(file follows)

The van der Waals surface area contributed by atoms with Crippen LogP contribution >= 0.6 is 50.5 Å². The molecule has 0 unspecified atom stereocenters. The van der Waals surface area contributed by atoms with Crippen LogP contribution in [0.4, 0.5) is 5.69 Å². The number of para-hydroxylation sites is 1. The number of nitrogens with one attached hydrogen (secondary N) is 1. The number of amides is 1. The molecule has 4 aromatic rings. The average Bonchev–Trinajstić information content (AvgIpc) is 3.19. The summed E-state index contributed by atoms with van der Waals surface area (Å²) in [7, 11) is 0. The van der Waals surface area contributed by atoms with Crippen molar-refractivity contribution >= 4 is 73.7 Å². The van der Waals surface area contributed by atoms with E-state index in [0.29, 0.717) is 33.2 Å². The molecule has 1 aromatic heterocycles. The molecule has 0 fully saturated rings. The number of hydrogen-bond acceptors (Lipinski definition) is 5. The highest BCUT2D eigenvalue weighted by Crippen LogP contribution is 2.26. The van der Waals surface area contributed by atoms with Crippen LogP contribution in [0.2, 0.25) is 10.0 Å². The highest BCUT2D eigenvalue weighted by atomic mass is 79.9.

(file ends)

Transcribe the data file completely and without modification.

The van der Waals surface area contributed by atoms with Crippen LogP contribution >= 0.6 is 50.5 Å². The molecule has 0 unspecified atom stereocenters. The van der Waals surface area contributed by atoms with Crippen LogP contribution in [0.4, 0.5) is 5.69 Å². The number of para-hydroxylation sites is 1. The number of nitrogens with one attached hydrogen (secondary N) is 1. The number of amides is 1. The molecule has 4 aromatic rings. The average Bonchev–Trinajstić information content (AvgIpc) is 3.19. The summed E-state index contributed by atoms with van der Waals surface area (Å²) in [7, 11) is 0. The van der Waals surface area contributed by atoms with Crippen molar-refractivity contribution >= 4 is 73.7 Å². The van der Waals surface area contributed by atoms with E-state index in [0.29, 0.717) is 33.2 Å². The molecule has 1 aromatic heterocycles. The molecule has 0 fully saturated rings. The number of hydrogen-bond acceptors (Lipinski definition) is 5. The highest BCUT2D eigenvalue weighted by Crippen LogP contribution is 2.26. The van der Waals surface area contributed by atoms with Crippen LogP contribution in [0.2, 0.25) is 10.0 Å². The highest BCUT2D eigenvalue weighted by atomic mass is 79.9.